“These data represent a new potential pathway of disease where PEG10 may contribute to neuron dysfunction through these virus-like actions,” Dr. Whiteley explained.
“And perhaps most importantly, we found that PEG10 protein levels are high in both UBQLN2-mediated, as well as sporadic ALS tissue samples compared to healthy individuals,” Dr. Whiteley said.
Dr. Mo Janson, a doctor and medical content creator at Welzo, not involved in this research, told MNT that this research “provides valuable insights into the molecular mechanisms underlying ALS, specifically the role of UBQLN2 and its regulation of the retrotransposon PEG10.”
“The identification of PEG10 as a contributor to ALS through its influence on gene expression and axon remodeling is a significant finding,” Dr. Janson said.
“This study adds to our understanding of the complex pathogenesis of ALS and highlights the importance of investigating non-coding elements and retrotransposons in neurodegenerative diseases,” he added.
Dr. Santosh Kesari, a neurologist, neuro-oncologist, and director of neuro-oncology at Providence Saint John’s Health Center, also not involved in the study, agreed, saying that “this paper opens a new mechanism of how hereditary ALS due to mutations in UBQLN2 can lead to accumulation of PEG10, which leads to neuronal dysfunction.”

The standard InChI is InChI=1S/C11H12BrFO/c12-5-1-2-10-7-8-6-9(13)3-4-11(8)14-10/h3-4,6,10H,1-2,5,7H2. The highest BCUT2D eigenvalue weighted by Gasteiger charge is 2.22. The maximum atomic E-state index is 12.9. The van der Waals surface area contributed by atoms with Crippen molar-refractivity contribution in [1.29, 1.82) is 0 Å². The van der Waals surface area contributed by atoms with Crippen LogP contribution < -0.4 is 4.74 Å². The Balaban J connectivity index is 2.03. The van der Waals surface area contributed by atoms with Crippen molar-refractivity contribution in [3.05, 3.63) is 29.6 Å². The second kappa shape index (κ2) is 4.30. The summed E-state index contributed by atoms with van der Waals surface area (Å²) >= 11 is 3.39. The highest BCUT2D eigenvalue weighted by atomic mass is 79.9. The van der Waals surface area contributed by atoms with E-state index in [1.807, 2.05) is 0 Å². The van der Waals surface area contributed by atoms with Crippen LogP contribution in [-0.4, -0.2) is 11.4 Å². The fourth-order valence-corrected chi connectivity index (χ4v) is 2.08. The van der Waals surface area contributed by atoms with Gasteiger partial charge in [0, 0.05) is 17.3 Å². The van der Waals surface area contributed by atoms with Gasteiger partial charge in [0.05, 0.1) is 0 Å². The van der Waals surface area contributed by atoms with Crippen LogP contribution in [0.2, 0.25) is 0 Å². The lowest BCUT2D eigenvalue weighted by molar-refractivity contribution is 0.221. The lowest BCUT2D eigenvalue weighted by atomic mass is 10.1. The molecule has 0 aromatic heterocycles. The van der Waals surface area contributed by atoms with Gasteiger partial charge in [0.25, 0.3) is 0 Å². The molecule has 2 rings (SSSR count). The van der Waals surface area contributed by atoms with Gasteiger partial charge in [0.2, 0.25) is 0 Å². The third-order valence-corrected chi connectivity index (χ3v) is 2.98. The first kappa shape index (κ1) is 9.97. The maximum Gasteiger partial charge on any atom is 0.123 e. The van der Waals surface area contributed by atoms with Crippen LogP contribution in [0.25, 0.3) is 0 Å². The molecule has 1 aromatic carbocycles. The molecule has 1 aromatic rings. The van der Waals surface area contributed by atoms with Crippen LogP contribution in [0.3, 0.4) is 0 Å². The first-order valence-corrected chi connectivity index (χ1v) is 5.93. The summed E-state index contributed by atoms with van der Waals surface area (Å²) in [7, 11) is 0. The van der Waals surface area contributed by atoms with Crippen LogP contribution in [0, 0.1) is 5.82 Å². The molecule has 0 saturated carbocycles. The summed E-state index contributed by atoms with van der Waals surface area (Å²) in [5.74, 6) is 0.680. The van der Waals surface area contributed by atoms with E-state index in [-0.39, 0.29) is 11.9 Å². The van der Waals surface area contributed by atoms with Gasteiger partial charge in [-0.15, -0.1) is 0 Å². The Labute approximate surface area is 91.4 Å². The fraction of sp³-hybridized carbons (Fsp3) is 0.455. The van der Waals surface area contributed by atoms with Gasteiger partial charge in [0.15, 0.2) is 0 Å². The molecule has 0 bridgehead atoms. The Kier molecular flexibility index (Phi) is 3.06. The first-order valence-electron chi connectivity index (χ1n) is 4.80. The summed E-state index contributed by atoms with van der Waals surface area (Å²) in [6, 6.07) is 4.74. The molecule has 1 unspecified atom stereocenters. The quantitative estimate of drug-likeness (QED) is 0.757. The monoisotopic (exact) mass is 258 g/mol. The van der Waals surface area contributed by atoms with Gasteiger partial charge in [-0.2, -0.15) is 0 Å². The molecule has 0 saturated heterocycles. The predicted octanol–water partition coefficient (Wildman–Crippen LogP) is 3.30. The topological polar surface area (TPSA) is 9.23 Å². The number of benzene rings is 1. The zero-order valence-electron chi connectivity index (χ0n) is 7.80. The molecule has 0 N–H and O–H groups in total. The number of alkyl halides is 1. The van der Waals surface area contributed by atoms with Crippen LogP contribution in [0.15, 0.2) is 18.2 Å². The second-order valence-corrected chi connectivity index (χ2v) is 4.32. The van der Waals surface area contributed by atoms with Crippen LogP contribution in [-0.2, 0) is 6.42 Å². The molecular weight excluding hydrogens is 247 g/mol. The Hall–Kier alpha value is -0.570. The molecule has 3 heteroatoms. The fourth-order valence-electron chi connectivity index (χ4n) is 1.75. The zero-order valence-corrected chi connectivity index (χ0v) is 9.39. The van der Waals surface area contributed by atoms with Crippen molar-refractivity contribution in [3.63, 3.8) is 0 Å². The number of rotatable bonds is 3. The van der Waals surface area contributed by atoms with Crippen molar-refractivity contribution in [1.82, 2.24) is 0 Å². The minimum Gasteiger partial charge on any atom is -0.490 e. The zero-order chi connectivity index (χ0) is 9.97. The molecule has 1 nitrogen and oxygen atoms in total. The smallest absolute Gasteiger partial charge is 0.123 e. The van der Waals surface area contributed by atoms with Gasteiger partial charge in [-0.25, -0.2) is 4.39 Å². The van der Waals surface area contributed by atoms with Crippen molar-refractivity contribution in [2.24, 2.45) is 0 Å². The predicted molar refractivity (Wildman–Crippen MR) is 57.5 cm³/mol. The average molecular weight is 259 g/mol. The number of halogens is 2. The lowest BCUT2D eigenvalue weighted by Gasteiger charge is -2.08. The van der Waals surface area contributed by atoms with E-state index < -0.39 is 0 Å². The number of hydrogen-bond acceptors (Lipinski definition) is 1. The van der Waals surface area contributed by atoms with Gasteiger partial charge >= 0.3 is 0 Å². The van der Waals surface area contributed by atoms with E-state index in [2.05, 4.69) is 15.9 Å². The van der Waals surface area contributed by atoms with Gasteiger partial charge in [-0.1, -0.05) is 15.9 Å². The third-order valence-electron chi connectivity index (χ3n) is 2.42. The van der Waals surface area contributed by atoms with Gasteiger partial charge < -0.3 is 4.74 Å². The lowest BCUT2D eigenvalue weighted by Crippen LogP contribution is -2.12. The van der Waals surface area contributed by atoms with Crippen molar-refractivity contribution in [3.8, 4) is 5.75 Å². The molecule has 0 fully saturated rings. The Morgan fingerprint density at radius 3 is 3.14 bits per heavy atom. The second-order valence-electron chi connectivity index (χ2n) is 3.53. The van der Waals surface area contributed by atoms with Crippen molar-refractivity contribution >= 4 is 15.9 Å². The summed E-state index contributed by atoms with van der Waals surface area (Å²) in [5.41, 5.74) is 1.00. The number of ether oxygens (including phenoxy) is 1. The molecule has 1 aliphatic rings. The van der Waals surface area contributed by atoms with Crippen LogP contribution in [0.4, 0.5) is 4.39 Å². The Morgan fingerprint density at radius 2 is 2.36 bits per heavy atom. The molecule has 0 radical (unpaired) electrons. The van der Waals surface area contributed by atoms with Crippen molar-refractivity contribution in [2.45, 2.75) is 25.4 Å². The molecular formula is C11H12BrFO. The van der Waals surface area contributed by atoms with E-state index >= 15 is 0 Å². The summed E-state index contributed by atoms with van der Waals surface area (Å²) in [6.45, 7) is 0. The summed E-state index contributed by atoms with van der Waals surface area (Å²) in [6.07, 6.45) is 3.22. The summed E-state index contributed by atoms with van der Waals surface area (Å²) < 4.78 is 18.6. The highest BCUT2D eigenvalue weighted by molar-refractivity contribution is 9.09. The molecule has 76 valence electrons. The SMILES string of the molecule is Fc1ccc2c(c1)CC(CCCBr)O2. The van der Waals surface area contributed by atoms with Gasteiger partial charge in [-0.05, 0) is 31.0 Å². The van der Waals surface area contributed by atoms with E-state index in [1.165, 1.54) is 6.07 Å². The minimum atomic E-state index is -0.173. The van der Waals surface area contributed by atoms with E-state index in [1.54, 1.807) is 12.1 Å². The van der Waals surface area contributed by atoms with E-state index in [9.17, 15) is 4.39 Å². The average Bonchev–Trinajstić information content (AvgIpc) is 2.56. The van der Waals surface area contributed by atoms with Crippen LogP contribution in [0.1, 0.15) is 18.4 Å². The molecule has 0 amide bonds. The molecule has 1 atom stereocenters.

Dr. Whiteley noted that “the implications of our research for patients and the public are suggestive, since much of our research is focused on the effects of PEG10 in cell lines.”
However, “the discovery of this new regulatory pathway between UBQLN2 and PEG10, and the strange activities of PEG10, will open up new avenues for translational research and drug discovery that we are excited to explore,” Dr. Whiteley explained.
Dr. Kesari noted that the research “identifies a new protein that could lead [to] a new treatment approach for ALS. Further studies in this area can identify new avenues to understand how ALS is caused and lead to potentially newer treatment options.”
Dr. Janson agreed, telling MNT that “understanding the molecular pathway involving UBQLN2 and PEG10 could help in developing targeted therapies or interventions to modulate PEG10 activity and its impact on gene expression.”
“Additionally, the identification of PEG10 as a potential biomarker may contribute to earlier diagnosis or monitoring of disease progression in ALS patients,” Dr. Janson said.
“The findings of this study could have significant implications for future treatments and prevention strategies for ALS. Targeting the PEG10 retrotransposon pathway or modulating its activity could be a potential therapeutic avenue. Developing drugs or interventions that specifically inhibit the self-processing or nuclear localization of the PEG10 gag-pol protein may help mitigate its detrimental effects on gene expression and axon remodeling.”
– Dr. Mo Janson
However, Dr. Janson noted that “further research is needed to fully understand the intricacies of these molecular mechanisms and their potential as therapeutic targets.”
“Nonetheless, this study provides a foundation for future investigations and opens up new avenues for developing treatments and prevention strategies for ALS,” Dr. Janson said.
Dr. Whiteley concluded that this “research is very much in the early stages, but [it] highlights the possibility of opportunity for therapies focused on inhibiting the activities of this virus-like protein as a new avenue for development.”